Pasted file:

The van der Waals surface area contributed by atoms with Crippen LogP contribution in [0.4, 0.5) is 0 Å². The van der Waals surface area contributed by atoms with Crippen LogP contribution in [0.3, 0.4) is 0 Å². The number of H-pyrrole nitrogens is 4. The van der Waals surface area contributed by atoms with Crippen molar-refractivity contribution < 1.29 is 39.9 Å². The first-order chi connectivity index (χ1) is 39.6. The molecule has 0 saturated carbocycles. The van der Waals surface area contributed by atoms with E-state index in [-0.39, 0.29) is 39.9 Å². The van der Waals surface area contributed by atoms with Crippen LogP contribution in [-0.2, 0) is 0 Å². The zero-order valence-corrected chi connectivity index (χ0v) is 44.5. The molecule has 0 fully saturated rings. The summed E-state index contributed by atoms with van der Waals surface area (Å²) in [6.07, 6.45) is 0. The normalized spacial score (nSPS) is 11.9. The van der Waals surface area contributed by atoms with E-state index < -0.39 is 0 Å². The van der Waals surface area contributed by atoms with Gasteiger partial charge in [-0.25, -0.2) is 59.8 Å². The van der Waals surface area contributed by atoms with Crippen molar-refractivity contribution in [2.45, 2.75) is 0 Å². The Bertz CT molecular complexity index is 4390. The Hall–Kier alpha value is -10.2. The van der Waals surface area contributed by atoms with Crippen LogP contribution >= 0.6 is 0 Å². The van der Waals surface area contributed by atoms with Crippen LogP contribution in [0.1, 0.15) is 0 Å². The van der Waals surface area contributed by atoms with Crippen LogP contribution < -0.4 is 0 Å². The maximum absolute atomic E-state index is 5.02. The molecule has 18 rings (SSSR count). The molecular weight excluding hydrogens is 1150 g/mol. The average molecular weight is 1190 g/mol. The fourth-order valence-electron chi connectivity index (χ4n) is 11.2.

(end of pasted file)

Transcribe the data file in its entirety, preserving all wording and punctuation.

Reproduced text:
The van der Waals surface area contributed by atoms with Crippen LogP contribution in [0.4, 0.5) is 0 Å². The van der Waals surface area contributed by atoms with Crippen LogP contribution in [0.3, 0.4) is 0 Å². The number of H-pyrrole nitrogens is 4. The van der Waals surface area contributed by atoms with Crippen molar-refractivity contribution < 1.29 is 39.9 Å². The first-order chi connectivity index (χ1) is 39.6. The molecule has 0 saturated carbocycles. The van der Waals surface area contributed by atoms with E-state index in [-0.39, 0.29) is 39.9 Å². The van der Waals surface area contributed by atoms with Crippen LogP contribution in [-0.2, 0) is 0 Å². The zero-order valence-corrected chi connectivity index (χ0v) is 44.5. The molecule has 0 fully saturated rings. The summed E-state index contributed by atoms with van der Waals surface area (Å²) in [6.07, 6.45) is 0. The normalized spacial score (nSPS) is 11.9. The van der Waals surface area contributed by atoms with E-state index < -0.39 is 0 Å². The van der Waals surface area contributed by atoms with Gasteiger partial charge in [-0.25, -0.2) is 59.8 Å². The van der Waals surface area contributed by atoms with Crippen molar-refractivity contribution in [2.45, 2.75) is 0 Å². The Bertz CT molecular complexity index is 4390. The Hall–Kier alpha value is -10.2. The van der Waals surface area contributed by atoms with Crippen LogP contribution >= 0.6 is 0 Å². The van der Waals surface area contributed by atoms with Crippen LogP contribution in [0.1, 0.15) is 0 Å². The van der Waals surface area contributed by atoms with Crippen LogP contribution < -0.4 is 0 Å². The maximum absolute atomic E-state index is 5.02. The molecule has 18 rings (SSSR count). The molecular weight excluding hydrogens is 1150 g/mol. The average molecular weight is 1190 g/mol. The fourth-order valence-electron chi connectivity index (χ4n) is 11.2.